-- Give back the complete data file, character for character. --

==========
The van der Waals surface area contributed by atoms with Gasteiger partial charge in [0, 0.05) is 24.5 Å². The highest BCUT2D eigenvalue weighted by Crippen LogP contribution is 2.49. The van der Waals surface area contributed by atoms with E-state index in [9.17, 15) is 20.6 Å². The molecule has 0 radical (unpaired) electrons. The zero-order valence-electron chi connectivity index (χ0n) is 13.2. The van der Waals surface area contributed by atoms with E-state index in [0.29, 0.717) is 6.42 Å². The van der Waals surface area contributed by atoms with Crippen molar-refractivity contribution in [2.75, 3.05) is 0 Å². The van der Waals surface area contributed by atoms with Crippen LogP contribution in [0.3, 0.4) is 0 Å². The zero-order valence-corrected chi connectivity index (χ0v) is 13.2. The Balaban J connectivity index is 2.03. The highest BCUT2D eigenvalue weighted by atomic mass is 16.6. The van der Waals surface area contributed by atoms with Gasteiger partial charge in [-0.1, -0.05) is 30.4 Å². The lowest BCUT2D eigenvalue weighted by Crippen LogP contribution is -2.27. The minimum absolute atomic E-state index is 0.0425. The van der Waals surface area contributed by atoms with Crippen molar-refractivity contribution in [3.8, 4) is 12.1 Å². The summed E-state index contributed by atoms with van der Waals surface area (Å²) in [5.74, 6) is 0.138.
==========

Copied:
The van der Waals surface area contributed by atoms with Gasteiger partial charge in [0, 0.05) is 24.5 Å². The highest BCUT2D eigenvalue weighted by Crippen LogP contribution is 2.49. The van der Waals surface area contributed by atoms with E-state index in [9.17, 15) is 20.6 Å². The molecule has 0 radical (unpaired) electrons. The zero-order valence-electron chi connectivity index (χ0n) is 13.2. The van der Waals surface area contributed by atoms with E-state index in [0.29, 0.717) is 6.42 Å². The van der Waals surface area contributed by atoms with Crippen molar-refractivity contribution in [2.75, 3.05) is 0 Å². The van der Waals surface area contributed by atoms with Crippen LogP contribution in [0.3, 0.4) is 0 Å². The zero-order valence-corrected chi connectivity index (χ0v) is 13.2. The Balaban J connectivity index is 2.03. The highest BCUT2D eigenvalue weighted by atomic mass is 16.6. The van der Waals surface area contributed by atoms with Gasteiger partial charge in [-0.1, -0.05) is 30.4 Å². The lowest BCUT2D eigenvalue weighted by Crippen LogP contribution is -2.27. The minimum absolute atomic E-state index is 0.0425. The van der Waals surface area contributed by atoms with Crippen molar-refractivity contribution in [3.8, 4) is 12.1 Å². The summed E-state index contributed by atoms with van der Waals surface area (Å²) in [5.74, 6) is 0.138.